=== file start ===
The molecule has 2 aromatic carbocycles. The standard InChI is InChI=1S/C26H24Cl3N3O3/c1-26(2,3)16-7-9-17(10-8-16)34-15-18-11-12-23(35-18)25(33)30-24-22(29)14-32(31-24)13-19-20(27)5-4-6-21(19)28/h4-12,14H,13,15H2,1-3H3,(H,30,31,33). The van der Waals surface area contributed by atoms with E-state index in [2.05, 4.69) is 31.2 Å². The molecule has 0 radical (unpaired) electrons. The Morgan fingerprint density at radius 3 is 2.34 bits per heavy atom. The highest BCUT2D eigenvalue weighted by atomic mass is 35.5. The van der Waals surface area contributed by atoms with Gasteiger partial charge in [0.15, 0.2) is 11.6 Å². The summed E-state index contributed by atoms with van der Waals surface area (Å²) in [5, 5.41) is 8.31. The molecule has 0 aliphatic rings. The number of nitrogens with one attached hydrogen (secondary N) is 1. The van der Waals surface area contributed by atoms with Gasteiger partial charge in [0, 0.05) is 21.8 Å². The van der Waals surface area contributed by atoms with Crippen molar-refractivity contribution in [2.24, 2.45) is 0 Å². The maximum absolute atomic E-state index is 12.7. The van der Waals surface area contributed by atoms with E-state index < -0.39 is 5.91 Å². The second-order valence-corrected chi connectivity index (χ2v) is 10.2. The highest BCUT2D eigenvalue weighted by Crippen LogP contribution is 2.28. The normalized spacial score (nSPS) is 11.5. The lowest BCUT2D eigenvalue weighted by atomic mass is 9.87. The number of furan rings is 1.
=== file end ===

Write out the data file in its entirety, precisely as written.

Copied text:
The molecule has 2 aromatic carbocycles. The standard InChI is InChI=1S/C26H24Cl3N3O3/c1-26(2,3)16-7-9-17(10-8-16)34-15-18-11-12-23(35-18)25(33)30-24-22(29)14-32(31-24)13-19-20(27)5-4-6-21(19)28/h4-12,14H,13,15H2,1-3H3,(H,30,31,33). The van der Waals surface area contributed by atoms with E-state index in [2.05, 4.69) is 31.2 Å². The molecule has 0 radical (unpaired) electrons. The Morgan fingerprint density at radius 3 is 2.34 bits per heavy atom. The highest BCUT2D eigenvalue weighted by atomic mass is 35.5. The van der Waals surface area contributed by atoms with Gasteiger partial charge in [0.15, 0.2) is 11.6 Å². The summed E-state index contributed by atoms with van der Waals surface area (Å²) in [5, 5.41) is 8.31. The molecule has 0 aliphatic rings. The number of nitrogens with one attached hydrogen (secondary N) is 1. The van der Waals surface area contributed by atoms with Gasteiger partial charge in [0, 0.05) is 21.8 Å². The van der Waals surface area contributed by atoms with Crippen molar-refractivity contribution in [2.24, 2.45) is 0 Å². The maximum absolute atomic E-state index is 12.7. The van der Waals surface area contributed by atoms with E-state index < -0.39 is 5.91 Å². The second-order valence-corrected chi connectivity index (χ2v) is 10.2. The highest BCUT2D eigenvalue weighted by Crippen LogP contribution is 2.28. The normalized spacial score (nSPS) is 11.5. The lowest BCUT2D eigenvalue weighted by atomic mass is 9.87. The number of furan rings is 1.